Irish Prime Minister Bertie Ahern (search) is expected to be at the White House to celebrate St. Patrick's Day (search) with President Bush, but Northern Ireland politicians aren't invited.

Setbacks in the peace process are a factor in the decision, Bush administration officials suggested Thursday.

The White House hasn't commented publicly on the matter. But in a break with tradition, Sinn Fein leader Gerry Adams (search) as well as other leaders in the peace process were not expected to be on the guest list when Ahern presents a traditional bowl of shamrocks to Bush on the March 17 ceremony.

Sinn Fein (search) is allied with the outlawed Irish Republican Army, which was recently implicated in the robbery of a Belfast bank and other crimes in Northern Ireland. The IRA has denied all the accusations. Sinn Fein says it wasn't involved, either.

But last month, the Irish government publicly identified three of Sinn Fein's top figures — including Adams — as members of the IRA command. The government's declaration signaled it no longer would go along with Adams' argument that his party should not be held accountable for IRA actions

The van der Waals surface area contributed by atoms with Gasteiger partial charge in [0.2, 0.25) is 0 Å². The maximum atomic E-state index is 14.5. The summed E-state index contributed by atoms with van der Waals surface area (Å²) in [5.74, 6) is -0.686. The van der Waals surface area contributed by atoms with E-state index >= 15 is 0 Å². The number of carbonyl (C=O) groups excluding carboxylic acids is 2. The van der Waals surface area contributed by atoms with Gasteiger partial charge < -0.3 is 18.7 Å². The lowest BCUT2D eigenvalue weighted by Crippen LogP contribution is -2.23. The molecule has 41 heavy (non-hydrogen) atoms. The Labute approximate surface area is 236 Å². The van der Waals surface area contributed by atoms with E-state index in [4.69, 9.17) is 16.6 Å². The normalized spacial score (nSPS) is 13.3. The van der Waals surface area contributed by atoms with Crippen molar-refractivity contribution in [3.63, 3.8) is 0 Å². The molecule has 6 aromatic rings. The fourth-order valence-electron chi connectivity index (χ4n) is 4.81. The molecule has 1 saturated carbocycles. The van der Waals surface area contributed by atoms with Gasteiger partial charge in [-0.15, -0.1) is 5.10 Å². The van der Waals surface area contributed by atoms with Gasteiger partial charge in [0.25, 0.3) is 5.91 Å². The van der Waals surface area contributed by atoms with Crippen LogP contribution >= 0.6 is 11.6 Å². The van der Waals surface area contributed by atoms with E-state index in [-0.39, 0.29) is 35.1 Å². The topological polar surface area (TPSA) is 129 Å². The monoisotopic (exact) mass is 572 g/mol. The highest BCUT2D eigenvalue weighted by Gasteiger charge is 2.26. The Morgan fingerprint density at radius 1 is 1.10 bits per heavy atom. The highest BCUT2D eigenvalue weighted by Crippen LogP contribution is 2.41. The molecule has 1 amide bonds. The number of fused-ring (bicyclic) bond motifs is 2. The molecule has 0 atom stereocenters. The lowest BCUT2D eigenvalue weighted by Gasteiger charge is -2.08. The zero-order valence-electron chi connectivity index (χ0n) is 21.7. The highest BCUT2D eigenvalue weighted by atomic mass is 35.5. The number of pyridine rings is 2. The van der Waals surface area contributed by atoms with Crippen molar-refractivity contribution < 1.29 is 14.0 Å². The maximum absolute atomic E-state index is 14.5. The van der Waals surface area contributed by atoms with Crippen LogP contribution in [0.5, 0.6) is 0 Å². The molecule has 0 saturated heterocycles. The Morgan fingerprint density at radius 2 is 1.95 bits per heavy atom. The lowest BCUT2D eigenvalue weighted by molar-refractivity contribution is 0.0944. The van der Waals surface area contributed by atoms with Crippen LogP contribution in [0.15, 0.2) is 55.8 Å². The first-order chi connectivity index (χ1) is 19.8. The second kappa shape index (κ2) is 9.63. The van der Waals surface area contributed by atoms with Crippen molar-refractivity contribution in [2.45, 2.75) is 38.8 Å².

Sinn Fein has been attending St. Patrick's Day events in Washington since 1995, when then-President Clinton sought to promote the peace process by inviting those involved. But the crimes and recent reluctance by the IRA to give up its weapons as part of the peace process have created new tensions.

Rather than singling out Sinn Fein, the White House was expected to go ahead with the ceremony without inviting any of the Northern Ireland parties to attend the usual reception.

At issue in the long drawn-out peace process is a plan designed to restore a Catholic-Protestant administration for Northern Ireland, the core goal of a 1998 peace accord for the British territory.